Holly had two disposable cameras with her in England. Her hosts sent her home with a disc with 445 high-quality photos, but still.... So we got those back, each with a disc, and I downloaded one, marking the other while I was doing that. OOPS. The second envelope had Holly's prints and negatives, but the disk was a family's pictures of the Roman colliseum, and some other stuff looked like Italy and Spain. They had a teenaged boy with them. He did not look the last bit happy to be there. He wouldn't pose with the adults, but sullenly on the side. Anyone want to take a bet that he's been made to do chores and was supposed to be extremely grateful to go on vacation with people who had treated him as property (or as a very underprivileged housemate, for anyone who was about to claim that when people share a house they share upkeep)? I'm betting chores and school and shame. There was a harsh face on the boy, and they've captured it in photos (if they ever get their photos, I mean. I did go back and impress upon the photo lab that trying to find them before they come in, pay, go home, and discover they have Holly's pictures of cows on the Thames). . .

Well, we have Holly's now. The difference between Holly's face in her photos and that poor teenaged boy's is like two different worlds. Granted, Holly's younger and was off without her family which probably lit her up some, but she WAS with a family, and she could've been surly, theoretically.


Joyce, another day, made her points again. I never know whether to just refer people to already-written information (links to these pages) or have things be redone over and over. We get some of both. —Sandra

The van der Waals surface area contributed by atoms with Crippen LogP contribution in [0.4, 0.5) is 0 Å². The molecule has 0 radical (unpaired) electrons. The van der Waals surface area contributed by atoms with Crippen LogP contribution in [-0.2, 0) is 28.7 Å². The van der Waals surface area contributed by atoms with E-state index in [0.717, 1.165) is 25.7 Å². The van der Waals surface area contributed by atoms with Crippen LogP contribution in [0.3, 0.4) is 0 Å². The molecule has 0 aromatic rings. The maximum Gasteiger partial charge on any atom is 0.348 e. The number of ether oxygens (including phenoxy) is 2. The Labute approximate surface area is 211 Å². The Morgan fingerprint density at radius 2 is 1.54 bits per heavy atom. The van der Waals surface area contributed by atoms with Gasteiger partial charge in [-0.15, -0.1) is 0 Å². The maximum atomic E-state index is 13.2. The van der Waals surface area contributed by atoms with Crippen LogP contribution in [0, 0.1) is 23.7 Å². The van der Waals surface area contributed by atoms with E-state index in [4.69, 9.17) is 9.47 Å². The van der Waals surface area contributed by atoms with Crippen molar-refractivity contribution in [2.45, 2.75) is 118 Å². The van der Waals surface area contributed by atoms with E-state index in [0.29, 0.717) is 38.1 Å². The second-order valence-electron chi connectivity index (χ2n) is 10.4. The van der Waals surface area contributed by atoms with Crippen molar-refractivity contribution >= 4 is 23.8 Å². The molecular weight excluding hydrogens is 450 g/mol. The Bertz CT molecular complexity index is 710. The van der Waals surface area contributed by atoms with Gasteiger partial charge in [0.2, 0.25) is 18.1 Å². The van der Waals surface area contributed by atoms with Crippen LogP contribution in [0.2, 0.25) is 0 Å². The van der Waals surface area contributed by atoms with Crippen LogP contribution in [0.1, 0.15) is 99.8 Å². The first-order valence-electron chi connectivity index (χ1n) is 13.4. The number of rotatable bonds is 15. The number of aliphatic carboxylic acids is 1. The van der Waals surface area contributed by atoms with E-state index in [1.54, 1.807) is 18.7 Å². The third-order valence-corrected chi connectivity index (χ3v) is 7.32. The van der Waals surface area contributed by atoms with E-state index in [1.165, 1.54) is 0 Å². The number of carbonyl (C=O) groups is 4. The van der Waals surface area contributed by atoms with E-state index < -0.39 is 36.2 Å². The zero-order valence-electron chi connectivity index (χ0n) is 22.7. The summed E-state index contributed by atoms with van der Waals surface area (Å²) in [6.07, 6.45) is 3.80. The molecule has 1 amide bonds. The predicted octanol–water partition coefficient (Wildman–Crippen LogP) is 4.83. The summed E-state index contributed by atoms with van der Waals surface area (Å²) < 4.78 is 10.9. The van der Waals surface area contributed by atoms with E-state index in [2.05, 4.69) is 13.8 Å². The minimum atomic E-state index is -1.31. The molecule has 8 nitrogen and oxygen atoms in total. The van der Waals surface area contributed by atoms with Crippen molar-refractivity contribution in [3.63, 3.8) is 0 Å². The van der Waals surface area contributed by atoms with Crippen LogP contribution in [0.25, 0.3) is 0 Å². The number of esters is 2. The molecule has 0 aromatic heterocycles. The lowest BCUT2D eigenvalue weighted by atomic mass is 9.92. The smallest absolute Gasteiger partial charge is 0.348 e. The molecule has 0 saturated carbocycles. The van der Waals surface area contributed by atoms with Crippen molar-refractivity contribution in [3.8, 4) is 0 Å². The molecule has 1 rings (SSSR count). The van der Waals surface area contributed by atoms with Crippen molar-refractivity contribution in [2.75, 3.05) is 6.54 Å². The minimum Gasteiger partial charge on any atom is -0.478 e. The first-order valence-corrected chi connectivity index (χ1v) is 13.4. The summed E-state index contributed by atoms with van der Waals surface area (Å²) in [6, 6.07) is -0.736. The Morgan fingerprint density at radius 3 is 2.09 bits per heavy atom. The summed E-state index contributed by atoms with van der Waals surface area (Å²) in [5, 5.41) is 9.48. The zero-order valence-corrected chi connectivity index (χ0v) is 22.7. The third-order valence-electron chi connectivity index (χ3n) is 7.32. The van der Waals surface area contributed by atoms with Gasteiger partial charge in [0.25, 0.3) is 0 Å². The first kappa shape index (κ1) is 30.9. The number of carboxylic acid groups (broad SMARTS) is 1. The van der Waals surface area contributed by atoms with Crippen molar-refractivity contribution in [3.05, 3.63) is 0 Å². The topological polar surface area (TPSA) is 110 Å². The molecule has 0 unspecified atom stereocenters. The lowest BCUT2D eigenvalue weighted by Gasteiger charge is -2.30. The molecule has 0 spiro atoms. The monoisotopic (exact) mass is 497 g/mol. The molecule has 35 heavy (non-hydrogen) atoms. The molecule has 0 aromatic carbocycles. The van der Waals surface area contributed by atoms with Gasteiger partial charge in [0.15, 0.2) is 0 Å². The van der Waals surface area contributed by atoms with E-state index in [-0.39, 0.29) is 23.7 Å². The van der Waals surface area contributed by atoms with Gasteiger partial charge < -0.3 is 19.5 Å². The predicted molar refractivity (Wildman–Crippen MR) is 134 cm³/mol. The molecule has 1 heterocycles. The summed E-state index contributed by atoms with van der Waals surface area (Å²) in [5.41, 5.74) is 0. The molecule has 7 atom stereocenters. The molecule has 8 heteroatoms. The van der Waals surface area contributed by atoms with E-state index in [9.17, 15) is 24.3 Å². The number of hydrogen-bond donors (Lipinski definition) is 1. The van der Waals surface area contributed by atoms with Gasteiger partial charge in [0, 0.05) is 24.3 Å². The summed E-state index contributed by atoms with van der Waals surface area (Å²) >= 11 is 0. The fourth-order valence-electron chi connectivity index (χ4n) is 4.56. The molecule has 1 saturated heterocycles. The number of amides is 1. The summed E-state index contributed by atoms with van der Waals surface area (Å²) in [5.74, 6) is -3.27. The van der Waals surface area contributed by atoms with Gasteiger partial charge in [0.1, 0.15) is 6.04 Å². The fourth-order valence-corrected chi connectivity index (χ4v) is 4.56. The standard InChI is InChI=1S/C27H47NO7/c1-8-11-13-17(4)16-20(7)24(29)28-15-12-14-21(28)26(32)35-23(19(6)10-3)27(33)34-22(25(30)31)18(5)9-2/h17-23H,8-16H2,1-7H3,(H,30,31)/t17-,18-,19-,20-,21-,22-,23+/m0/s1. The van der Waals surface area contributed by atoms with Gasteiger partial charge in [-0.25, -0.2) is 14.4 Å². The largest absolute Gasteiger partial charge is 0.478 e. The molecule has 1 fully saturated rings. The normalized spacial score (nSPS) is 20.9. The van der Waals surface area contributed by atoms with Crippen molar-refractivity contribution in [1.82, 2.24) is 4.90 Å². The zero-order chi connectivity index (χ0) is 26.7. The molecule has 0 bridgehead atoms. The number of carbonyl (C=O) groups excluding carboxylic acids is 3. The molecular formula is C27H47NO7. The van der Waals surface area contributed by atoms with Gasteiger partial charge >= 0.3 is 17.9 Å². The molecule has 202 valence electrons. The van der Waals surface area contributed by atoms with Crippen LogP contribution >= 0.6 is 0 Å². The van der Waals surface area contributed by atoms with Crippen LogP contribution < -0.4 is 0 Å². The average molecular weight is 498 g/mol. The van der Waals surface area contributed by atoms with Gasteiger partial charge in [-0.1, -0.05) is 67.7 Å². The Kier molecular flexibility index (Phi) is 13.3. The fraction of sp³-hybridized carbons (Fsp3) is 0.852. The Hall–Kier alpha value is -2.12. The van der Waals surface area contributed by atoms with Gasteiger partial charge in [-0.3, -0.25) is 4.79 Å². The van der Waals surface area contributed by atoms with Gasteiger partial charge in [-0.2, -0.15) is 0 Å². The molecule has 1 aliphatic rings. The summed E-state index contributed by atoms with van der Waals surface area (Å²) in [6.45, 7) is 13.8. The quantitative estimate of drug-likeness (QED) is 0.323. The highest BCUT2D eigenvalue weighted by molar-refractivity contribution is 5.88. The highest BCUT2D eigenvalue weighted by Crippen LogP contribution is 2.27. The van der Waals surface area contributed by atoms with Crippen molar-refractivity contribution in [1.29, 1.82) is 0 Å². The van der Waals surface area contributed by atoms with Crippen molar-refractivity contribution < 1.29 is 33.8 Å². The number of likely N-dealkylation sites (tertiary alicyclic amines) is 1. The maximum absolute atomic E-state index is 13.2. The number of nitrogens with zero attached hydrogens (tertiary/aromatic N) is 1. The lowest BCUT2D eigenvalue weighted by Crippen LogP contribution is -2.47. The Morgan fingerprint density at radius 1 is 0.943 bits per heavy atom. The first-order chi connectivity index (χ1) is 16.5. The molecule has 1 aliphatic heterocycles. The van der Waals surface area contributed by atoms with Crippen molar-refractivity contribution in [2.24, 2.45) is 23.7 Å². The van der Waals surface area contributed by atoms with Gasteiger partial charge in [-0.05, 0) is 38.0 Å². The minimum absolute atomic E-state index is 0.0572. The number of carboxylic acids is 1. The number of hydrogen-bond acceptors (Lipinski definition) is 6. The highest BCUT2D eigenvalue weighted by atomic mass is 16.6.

On Jun 30, 2005, at 1:19 PM, jeans5kids wrote:

How do you get your kids to clean?
How could your husband get you to scrub the garage floor?

He could yell or threaten or bribe or beg. But what kind of relationship would that create between you?

What if your child had a tower of collectible soda cans that was always falling over. What if he decided that since you're part of the family that restacking them once a week was part of your job. How could he get you to do that? And how could he get you to stack them in the "proper" (e.g. his) order? And what if you didn't do it to his standards and didn't do as good a job as he knew you were capable of?

Now what if he said once a week "Mom, would you mind keeping me company while I stack these cans? Maybe we could listen to a book on tape together. Or you could tell me about the project your working on." Sometimes you might not be able to join him because you were in the middle of something. Sometimes you might help him stack just because it feels good to help him out. And if he was truly thankful in a way that let you know that he knew there were more interesting things you could be doing, you'd be more likely to help him. On the other hand if he criticized your stacking, or came to expect you to help him you'd be less likely to help and might even be less likely to spend time with him.

So, how can you get your kids to clean?

You could make them. And take withdrawals from your relationship account with them to pay for it. They might be angry with you but you'd have a clean house.

Or, if your relationship with them is important, you can shift your thinking and see the house and all the tasks as belonging to you. And then invite them to help. And acknowledge that you appreciate their help -- no matter how small -- knowing that they could be playing avideo game or watching a favorite show instead and they've chosen to be with you.

(quoting the same mom:) or should I just let it slide like I originally said??

I think creativity flourishes in controlled chaos better than in total chaos or total clean.

Someone expressed cleaning up her kids toys as like providing a fresh canvas for them 🙂

Sometimes when the house gets out of control I look at it and am overwhelmed. There's just too much stuff and I don't know where to begin. I think cleaning is like that always for kids, even when it's a small task. I could see a huge difference in my daughter's attitude towards a mess as she got closer to puberty. Now, though she'd rather do other things! 🙂 , tidying up doesn't seem like an insurmountable mountain to her. Not because i trained her how to put things away! 🙂 But just because she's older.

I think you could keep their playroom from becoming a disaster area and invite them along to help. But accept no as an answer.



other daily considerations


Thinking about "have to"

Rules vs. Principles

Radical Unschooling